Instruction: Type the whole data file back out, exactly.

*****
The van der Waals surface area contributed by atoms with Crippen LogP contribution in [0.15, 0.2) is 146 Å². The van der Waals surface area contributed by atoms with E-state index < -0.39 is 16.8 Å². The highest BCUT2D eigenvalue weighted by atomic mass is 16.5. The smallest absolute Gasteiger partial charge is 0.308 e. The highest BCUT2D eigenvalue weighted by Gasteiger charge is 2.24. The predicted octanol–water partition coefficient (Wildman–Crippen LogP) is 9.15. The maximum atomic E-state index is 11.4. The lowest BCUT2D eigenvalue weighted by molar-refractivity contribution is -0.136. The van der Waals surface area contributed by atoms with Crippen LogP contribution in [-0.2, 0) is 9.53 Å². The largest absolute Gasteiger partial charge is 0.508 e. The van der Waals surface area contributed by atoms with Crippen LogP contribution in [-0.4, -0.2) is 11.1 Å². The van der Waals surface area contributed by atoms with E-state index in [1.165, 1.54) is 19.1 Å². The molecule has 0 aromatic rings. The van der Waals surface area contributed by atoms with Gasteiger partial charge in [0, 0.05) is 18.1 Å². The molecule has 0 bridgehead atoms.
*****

The van der Waals surface area contributed by atoms with Crippen LogP contribution in [0.15, 0.2) is 146 Å². The van der Waals surface area contributed by atoms with E-state index < -0.39 is 16.8 Å². The highest BCUT2D eigenvalue weighted by atomic mass is 16.5. The smallest absolute Gasteiger partial charge is 0.308 e. The highest BCUT2D eigenvalue weighted by Gasteiger charge is 2.24. The predicted octanol–water partition coefficient (Wildman–Crippen LogP) is 9.15. The maximum atomic E-state index is 11.4. The lowest BCUT2D eigenvalue weighted by molar-refractivity contribution is -0.136. The van der Waals surface area contributed by atoms with Crippen LogP contribution in [-0.2, 0) is 9.53 Å². The largest absolute Gasteiger partial charge is 0.508 e. The van der Waals surface area contributed by atoms with Crippen LogP contribution in [-0.4, -0.2) is 11.1 Å². The van der Waals surface area contributed by atoms with E-state index in [1.165, 1.54) is 19.1 Å². The molecule has 0 aromatic rings. The van der Waals surface area contributed by atoms with Gasteiger partial charge in [0, 0.05) is 18.1 Å². The molecule has 0 bridgehead atoms.